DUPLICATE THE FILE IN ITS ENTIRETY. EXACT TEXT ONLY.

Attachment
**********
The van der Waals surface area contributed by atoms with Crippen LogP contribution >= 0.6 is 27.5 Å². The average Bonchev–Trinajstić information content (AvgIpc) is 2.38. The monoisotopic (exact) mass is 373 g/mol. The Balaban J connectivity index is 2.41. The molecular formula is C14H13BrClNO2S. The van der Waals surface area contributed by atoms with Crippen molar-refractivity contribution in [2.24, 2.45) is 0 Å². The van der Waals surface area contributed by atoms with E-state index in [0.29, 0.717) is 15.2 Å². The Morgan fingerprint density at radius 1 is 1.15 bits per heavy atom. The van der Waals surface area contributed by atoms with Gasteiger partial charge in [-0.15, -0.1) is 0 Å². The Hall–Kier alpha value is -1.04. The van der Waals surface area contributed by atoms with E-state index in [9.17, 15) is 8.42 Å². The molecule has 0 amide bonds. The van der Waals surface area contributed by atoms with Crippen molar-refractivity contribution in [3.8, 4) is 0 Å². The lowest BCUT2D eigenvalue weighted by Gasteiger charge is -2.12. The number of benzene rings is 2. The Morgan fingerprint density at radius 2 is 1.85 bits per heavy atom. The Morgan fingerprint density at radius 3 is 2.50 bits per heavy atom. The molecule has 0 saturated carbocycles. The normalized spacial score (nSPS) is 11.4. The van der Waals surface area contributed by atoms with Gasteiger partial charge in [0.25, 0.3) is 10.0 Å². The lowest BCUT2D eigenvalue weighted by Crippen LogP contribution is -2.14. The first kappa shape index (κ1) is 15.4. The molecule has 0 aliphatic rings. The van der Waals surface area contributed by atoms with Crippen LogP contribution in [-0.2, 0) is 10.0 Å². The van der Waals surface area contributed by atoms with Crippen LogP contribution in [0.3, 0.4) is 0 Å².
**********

The van der Waals surface area contributed by atoms with Crippen LogP contribution >= 0.6 is 27.5 Å². The average Bonchev–Trinajstić information content (AvgIpc) is 2.38. The monoisotopic (exact) mass is 373 g/mol. The Balaban J connectivity index is 2.41. The molecular formula is C14H13BrClNO2S. The van der Waals surface area contributed by atoms with Crippen molar-refractivity contribution in [2.24, 2.45) is 0 Å². The van der Waals surface area contributed by atoms with E-state index in [0.29, 0.717) is 15.2 Å². The Morgan fingerprint density at radius 1 is 1.15 bits per heavy atom. The van der Waals surface area contributed by atoms with Gasteiger partial charge in [-0.15, -0.1) is 0 Å². The Hall–Kier alpha value is -1.04. The van der Waals surface area contributed by atoms with E-state index in [9.17, 15) is 8.42 Å². The molecule has 0 amide bonds. The van der Waals surface area contributed by atoms with Crippen molar-refractivity contribution in [3.8, 4) is 0 Å². The lowest BCUT2D eigenvalue weighted by Gasteiger charge is -2.12. The number of benzene rings is 2. The Morgan fingerprint density at radius 2 is 1.85 bits per heavy atom. The Morgan fingerprint density at radius 3 is 2.50 bits per heavy atom. The molecule has 0 saturated carbocycles. The normalized spacial score (nSPS) is 11.4. The van der Waals surface area contributed by atoms with Gasteiger partial charge in [0.25, 0.3) is 10.0 Å². The lowest BCUT2D eigenvalue weighted by Crippen LogP contribution is -2.14. The first kappa shape index (κ1) is 15.4. The molecule has 0 aliphatic rings. The van der Waals surface area contributed by atoms with Crippen LogP contribution in [-0.2, 0) is 10.0 Å². The van der Waals surface area contributed by atoms with Crippen LogP contribution in [0.3, 0.4) is 0 Å².